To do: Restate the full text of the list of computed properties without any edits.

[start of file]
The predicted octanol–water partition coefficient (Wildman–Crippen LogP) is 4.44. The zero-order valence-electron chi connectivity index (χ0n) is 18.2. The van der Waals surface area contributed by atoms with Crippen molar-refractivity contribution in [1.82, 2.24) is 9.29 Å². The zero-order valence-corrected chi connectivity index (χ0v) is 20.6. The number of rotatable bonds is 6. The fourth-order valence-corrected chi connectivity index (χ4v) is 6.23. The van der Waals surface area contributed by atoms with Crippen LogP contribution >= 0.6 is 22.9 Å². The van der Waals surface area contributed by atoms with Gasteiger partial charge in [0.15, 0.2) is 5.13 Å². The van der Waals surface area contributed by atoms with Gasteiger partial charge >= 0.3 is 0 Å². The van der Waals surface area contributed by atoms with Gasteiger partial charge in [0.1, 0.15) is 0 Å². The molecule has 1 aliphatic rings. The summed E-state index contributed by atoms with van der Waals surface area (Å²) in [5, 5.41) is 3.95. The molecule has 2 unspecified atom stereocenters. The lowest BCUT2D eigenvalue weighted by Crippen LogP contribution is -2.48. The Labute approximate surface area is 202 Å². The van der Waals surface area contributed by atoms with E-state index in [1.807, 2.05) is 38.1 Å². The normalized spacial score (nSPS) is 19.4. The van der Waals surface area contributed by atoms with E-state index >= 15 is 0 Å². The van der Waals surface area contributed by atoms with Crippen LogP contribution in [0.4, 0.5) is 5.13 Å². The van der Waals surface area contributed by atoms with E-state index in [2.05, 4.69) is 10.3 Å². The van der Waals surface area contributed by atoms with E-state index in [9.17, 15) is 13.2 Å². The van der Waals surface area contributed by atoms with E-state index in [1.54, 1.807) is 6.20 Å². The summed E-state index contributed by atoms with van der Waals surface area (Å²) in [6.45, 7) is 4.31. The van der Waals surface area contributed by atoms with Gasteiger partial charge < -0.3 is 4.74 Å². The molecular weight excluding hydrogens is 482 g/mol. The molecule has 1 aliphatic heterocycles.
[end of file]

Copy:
The predicted octanol–water partition coefficient (Wildman–Crippen LogP) is 4.44. The zero-order valence-electron chi connectivity index (χ0n) is 18.2. The van der Waals surface area contributed by atoms with Crippen molar-refractivity contribution in [1.82, 2.24) is 9.29 Å². The zero-order valence-corrected chi connectivity index (χ0v) is 20.6. The number of rotatable bonds is 6. The fourth-order valence-corrected chi connectivity index (χ4v) is 6.23. The van der Waals surface area contributed by atoms with Crippen LogP contribution >= 0.6 is 22.9 Å². The van der Waals surface area contributed by atoms with Gasteiger partial charge in [0.15, 0.2) is 5.13 Å². The van der Waals surface area contributed by atoms with Gasteiger partial charge >= 0.3 is 0 Å². The van der Waals surface area contributed by atoms with Gasteiger partial charge in [0.1, 0.15) is 0 Å². The molecule has 1 aliphatic rings. The summed E-state index contributed by atoms with van der Waals surface area (Å²) in [5, 5.41) is 3.95. The molecule has 2 unspecified atom stereocenters. The lowest BCUT2D eigenvalue weighted by Crippen LogP contribution is -2.48. The Labute approximate surface area is 202 Å². The van der Waals surface area contributed by atoms with E-state index in [1.807, 2.05) is 38.1 Å². The normalized spacial score (nSPS) is 19.4. The van der Waals surface area contributed by atoms with E-state index >= 15 is 0 Å². The van der Waals surface area contributed by atoms with Crippen LogP contribution in [0.4, 0.5) is 5.13 Å². The van der Waals surface area contributed by atoms with E-state index in [2.05, 4.69) is 10.3 Å². The van der Waals surface area contributed by atoms with E-state index in [9.17, 15) is 13.2 Å². The van der Waals surface area contributed by atoms with E-state index in [1.54, 1.807) is 6.20 Å². The summed E-state index contributed by atoms with van der Waals surface area (Å²) in [6.45, 7) is 4.31. The van der Waals surface area contributed by atoms with Gasteiger partial charge < -0.3 is 4.74 Å². The molecular weight excluding hydrogens is 482 g/mol. The molecule has 1 aliphatic heterocycles.